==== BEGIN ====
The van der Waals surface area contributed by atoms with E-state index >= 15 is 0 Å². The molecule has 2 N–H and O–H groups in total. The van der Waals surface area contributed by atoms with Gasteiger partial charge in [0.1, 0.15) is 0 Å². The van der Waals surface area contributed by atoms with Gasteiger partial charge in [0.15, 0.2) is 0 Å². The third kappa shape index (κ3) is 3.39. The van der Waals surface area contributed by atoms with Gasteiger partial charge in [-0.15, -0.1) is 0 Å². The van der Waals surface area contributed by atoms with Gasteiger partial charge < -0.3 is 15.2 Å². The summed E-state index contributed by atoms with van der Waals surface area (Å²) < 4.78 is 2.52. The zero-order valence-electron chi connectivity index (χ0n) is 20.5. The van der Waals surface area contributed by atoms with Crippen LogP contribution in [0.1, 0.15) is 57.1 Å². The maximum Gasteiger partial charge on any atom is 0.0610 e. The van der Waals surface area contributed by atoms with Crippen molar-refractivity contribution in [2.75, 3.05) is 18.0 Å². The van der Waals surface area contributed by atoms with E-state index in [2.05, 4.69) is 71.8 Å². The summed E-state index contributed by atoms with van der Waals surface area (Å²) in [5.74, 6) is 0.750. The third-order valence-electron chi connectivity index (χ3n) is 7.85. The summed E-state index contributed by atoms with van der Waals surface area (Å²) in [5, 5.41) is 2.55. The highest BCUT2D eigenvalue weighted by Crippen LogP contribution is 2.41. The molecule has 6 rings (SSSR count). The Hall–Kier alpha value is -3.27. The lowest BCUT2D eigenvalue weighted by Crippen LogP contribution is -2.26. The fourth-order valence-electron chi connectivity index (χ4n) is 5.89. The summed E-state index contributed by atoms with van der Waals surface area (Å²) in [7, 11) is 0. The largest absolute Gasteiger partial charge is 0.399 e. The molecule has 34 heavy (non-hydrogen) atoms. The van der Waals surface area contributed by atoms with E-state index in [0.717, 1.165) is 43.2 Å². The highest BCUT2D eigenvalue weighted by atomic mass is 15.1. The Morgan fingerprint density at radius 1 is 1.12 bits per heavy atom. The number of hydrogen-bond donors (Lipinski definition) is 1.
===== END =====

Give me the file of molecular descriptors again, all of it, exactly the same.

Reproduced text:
The van der Waals surface area contributed by atoms with E-state index >= 15 is 0 Å². The molecule has 2 N–H and O–H groups in total. The van der Waals surface area contributed by atoms with Gasteiger partial charge in [0.1, 0.15) is 0 Å². The van der Waals surface area contributed by atoms with Gasteiger partial charge in [0.15, 0.2) is 0 Å². The third kappa shape index (κ3) is 3.39. The van der Waals surface area contributed by atoms with Gasteiger partial charge in [-0.15, -0.1) is 0 Å². The van der Waals surface area contributed by atoms with Gasteiger partial charge < -0.3 is 15.2 Å². The summed E-state index contributed by atoms with van der Waals surface area (Å²) < 4.78 is 2.52. The zero-order valence-electron chi connectivity index (χ0n) is 20.5. The van der Waals surface area contributed by atoms with Crippen LogP contribution in [0.1, 0.15) is 57.1 Å². The maximum Gasteiger partial charge on any atom is 0.0610 e. The van der Waals surface area contributed by atoms with Crippen molar-refractivity contribution in [2.75, 3.05) is 18.0 Å². The van der Waals surface area contributed by atoms with E-state index in [2.05, 4.69) is 71.8 Å². The summed E-state index contributed by atoms with van der Waals surface area (Å²) in [5.74, 6) is 0.750. The third-order valence-electron chi connectivity index (χ3n) is 7.85. The summed E-state index contributed by atoms with van der Waals surface area (Å²) in [5, 5.41) is 2.55. The highest BCUT2D eigenvalue weighted by Crippen LogP contribution is 2.41. The molecule has 6 rings (SSSR count). The Hall–Kier alpha value is -3.27. The lowest BCUT2D eigenvalue weighted by Crippen LogP contribution is -2.26. The fourth-order valence-electron chi connectivity index (χ4n) is 5.89. The summed E-state index contributed by atoms with van der Waals surface area (Å²) in [7, 11) is 0. The largest absolute Gasteiger partial charge is 0.399 e. The molecule has 34 heavy (non-hydrogen) atoms. The van der Waals surface area contributed by atoms with E-state index in [0.717, 1.165) is 43.2 Å². The highest BCUT2D eigenvalue weighted by atomic mass is 15.1. The Morgan fingerprint density at radius 1 is 1.12 bits per heavy atom. The number of hydrogen-bond donors (Lipinski definition) is 1.